How construction trends shape the lives and deaths of buildings on campus

Savana Dunning

W.R. Woolrich (WRW) Laboratories, home of the aerospace engineering department, will be demolished in 2019. The 60-year-old structure was built during one of the biggest waves of construction in campus history and is one example of how development trends shape the life and death of buildings on campus. “I have mixed feelings,” said Drew McNeely, an aerospace engineering graduate student. “This building has a lot of history. I know it’s not the greatest building in the world, but a lot of people that I admired once walked these hallways.”

WRW was built in 1958 during a 30-year trend in campus building construction that produced half of all buildings on campus. Since the building of the original 40 Acres in 1883, peaks in building construction have formed over time, shaped by both American and architectural history. 

The first peak was in the 1930s after an increase in funds allowed for campus expansion. This initiated the creation of the Paul Cret Campus Master Plan which quintupled the size of campus and included the construction of the Main Building and the Texas Union building. 

The next big waves, which were responsible for half of the campus buildings, came after World War II in 1945 and again in the ‘60s and ‘70s. This era saw an increase both in student population and the creation of buildings such as the Perry-Castañeda Library and Jester Dormitory.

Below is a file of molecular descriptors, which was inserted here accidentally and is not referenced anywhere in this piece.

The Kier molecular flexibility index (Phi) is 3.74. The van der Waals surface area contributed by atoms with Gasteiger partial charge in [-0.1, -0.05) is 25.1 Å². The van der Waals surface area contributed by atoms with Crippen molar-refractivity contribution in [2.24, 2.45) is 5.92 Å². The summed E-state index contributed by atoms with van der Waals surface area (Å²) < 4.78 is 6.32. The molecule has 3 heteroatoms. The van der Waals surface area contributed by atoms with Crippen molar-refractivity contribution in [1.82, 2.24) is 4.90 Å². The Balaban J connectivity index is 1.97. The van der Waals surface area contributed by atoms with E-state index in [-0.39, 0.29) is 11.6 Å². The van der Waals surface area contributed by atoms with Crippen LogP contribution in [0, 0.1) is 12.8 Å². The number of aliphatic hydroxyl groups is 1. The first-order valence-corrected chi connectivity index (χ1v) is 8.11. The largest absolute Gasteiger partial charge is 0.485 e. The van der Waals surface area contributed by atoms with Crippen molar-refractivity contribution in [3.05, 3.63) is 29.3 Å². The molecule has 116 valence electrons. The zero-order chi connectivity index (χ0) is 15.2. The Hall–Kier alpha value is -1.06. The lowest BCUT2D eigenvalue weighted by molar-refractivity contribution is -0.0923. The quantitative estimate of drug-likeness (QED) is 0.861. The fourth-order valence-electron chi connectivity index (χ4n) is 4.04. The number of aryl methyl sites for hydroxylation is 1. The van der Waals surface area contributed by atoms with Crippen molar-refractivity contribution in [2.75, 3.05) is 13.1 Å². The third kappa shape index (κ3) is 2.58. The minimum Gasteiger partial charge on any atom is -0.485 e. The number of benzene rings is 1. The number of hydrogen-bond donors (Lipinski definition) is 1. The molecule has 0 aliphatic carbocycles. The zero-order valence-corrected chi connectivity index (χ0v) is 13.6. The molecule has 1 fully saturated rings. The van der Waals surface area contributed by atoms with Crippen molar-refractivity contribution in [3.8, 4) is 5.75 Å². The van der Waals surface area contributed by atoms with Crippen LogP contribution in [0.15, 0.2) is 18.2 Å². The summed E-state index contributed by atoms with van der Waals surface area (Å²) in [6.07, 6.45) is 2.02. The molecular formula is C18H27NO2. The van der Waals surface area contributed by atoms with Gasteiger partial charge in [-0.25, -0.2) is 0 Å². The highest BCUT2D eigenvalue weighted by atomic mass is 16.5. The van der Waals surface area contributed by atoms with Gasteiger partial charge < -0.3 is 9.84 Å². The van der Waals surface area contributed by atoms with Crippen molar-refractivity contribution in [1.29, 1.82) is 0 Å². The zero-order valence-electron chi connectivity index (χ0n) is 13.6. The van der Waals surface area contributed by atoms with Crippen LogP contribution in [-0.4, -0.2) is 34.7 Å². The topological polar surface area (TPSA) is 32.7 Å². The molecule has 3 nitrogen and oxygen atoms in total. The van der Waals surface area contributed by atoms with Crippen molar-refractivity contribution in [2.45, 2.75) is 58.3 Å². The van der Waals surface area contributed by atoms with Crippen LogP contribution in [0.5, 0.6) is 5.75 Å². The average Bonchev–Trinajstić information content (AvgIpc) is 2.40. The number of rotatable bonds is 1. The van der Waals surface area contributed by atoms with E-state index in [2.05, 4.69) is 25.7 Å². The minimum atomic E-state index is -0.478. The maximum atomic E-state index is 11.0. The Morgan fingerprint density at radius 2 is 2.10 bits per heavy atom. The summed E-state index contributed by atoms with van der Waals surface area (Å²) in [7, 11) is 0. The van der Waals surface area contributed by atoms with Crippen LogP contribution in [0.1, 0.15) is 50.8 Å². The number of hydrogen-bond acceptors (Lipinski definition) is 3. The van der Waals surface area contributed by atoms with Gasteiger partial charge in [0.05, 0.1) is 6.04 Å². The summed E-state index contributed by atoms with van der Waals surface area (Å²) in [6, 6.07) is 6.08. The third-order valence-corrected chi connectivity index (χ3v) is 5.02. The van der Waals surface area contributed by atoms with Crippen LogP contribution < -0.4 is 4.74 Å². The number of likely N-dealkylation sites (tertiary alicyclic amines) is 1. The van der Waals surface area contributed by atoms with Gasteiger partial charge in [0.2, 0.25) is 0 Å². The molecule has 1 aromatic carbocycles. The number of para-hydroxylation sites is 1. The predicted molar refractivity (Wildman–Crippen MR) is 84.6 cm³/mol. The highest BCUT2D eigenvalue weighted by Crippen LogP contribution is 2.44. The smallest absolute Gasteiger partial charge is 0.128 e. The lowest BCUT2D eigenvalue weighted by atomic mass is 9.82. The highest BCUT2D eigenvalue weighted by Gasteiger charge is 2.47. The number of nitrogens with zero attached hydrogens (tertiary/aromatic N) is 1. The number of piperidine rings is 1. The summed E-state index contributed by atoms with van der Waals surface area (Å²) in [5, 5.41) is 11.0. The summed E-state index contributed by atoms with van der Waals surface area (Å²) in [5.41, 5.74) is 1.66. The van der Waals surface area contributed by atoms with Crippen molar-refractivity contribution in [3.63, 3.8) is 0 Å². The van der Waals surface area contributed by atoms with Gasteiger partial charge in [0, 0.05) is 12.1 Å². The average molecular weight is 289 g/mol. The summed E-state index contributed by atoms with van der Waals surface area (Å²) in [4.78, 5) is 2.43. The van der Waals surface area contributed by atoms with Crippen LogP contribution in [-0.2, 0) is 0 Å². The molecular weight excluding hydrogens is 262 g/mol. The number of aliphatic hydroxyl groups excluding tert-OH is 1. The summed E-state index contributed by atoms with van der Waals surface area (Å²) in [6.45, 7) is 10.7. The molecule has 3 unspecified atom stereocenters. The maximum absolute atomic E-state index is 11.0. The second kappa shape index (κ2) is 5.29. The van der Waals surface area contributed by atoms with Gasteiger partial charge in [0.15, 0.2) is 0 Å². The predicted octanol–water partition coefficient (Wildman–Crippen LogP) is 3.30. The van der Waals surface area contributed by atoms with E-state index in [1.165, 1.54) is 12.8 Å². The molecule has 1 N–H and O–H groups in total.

“Baby Boomers created a wave in the 70s that required a lot of infrastructure to be built,” said David Rea, project management and construction services associate vice president. “There’s a number of factors (for the construction wave) but that was a big factor.”

A problem that arises in construction waves is many of these buildings are over 35-years-old. Rea said the needs of the science departments outgrew the abilities of many of the science buildings built in the late 50s to late 70s. Some such as Welch Hall’s 1978 wing just need renovation, but others such as the WRW are easier to demolish and replace, Rea said. 

“The cost of renovation for a science building that’s worn out is almost the same cost as (a) new building,” Rea said. “It’s easier to get philanthropic support for new versus renovation, and it’s harder for an older science building to really meet the needs of new science. The dimensions are not built the way current lab buildings need.”

The Cockrell School of Engineering has its own facility construction master plan that it developed in compliance with the current Campus Master Plan.
Included in it is the deconstruction of WRW and the construction of its replacement, details of which have not been set. The aerospace engineering department will move into an office building on campus in between demolition and new construction.

John Ekerdt, the associate dean of research for Cockrell School of Engineering, said older buildings need to be replaced to accommodate the ever evolving nature of scientific fields.

“When you look at some of the buildings, at the engineering buildings in particular … where there’s heavy research going on in laboratories, the needs have evolved over time,” Ekerdt said. “Not only the ways in which they work but what would have been deemed efficient and approved practices years ago have evolved.”